Read more at the original article by Eric Pfanner.Newspapers, once reluctant to try to charge readers for access to their Web sites, have begun doing so in droves.Across many of the developed economies of America, Europe and Asia, so-called pay walls are proliferating as publishers struggle to make up for dwindling revenue on their print products. Online advertising, once seen as the great hope for the future, has begun leveling off, which is accelerating the push for new Internet business models.“Why now?” said Douglas McCabe, an analyst at Enders Analysis in London. “The outlook for digital advertising for all but the very largest sites looks increasingly challenging. Therefore, it is critical that news services experiment with subscription models.”The trend has taken in some longtime holdouts, like The Washington Post, which said in March that it would start charging online readers this summer. Elsewhere in the United States, The San Francisco Chronicle also recently announced plans to start digital subscriptions, and the total number of American newspapers with pay walls has climbed to more than 300.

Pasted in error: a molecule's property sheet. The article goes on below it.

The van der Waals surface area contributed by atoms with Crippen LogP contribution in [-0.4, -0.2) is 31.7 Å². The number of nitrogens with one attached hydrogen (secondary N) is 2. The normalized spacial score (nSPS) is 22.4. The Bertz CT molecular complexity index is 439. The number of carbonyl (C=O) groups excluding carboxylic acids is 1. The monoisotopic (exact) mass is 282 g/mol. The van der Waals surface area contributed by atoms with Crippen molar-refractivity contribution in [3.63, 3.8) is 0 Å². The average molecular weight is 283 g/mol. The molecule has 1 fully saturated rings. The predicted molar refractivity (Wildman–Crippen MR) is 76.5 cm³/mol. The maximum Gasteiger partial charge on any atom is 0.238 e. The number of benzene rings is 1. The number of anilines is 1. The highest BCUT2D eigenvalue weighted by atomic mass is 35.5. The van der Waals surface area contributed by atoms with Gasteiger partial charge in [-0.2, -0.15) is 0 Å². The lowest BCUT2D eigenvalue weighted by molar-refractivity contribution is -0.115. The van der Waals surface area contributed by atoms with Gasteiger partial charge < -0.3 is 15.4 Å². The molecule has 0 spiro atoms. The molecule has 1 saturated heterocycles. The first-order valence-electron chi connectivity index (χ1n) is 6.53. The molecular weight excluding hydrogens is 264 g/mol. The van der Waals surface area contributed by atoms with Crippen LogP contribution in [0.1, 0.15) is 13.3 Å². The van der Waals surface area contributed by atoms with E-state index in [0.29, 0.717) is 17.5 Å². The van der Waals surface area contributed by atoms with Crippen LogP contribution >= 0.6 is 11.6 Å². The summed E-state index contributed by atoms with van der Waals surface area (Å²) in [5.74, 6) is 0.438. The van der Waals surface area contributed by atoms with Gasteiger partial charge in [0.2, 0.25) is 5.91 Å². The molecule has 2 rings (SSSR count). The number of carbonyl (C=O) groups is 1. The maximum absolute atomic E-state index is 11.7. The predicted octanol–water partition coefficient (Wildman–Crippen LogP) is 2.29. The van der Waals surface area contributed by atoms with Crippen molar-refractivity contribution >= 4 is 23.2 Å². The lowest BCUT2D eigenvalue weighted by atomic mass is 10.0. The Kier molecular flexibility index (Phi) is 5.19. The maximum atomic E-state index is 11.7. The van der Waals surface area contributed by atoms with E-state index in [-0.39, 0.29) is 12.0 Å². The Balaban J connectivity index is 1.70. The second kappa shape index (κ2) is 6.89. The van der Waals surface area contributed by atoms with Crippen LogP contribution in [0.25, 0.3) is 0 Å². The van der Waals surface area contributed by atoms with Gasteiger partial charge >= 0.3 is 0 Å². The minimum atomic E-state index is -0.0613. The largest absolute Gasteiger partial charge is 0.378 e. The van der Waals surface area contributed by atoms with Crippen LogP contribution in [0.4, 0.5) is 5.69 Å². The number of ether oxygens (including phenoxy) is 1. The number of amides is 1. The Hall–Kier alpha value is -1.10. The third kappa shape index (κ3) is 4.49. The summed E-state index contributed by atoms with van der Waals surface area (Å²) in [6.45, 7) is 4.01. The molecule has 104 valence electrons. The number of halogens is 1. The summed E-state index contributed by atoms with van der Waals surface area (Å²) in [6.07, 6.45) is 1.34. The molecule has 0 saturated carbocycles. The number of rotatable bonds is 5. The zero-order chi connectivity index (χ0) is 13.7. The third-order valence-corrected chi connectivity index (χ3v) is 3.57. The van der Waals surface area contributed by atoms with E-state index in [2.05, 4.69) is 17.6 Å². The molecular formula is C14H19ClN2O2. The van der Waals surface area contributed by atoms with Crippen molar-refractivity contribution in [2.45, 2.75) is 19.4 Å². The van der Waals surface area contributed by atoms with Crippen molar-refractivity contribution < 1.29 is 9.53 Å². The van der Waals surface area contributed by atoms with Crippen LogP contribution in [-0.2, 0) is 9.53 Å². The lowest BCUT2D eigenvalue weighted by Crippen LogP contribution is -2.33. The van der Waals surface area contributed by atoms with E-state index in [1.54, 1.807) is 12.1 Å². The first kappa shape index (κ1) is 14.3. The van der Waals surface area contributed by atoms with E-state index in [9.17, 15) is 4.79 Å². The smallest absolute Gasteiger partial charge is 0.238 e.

Monday, April 1, 2013
NYT article on web-based newspaper revenue models
This short article in the NYT today is relevant to our discussions from a few weeks ago ...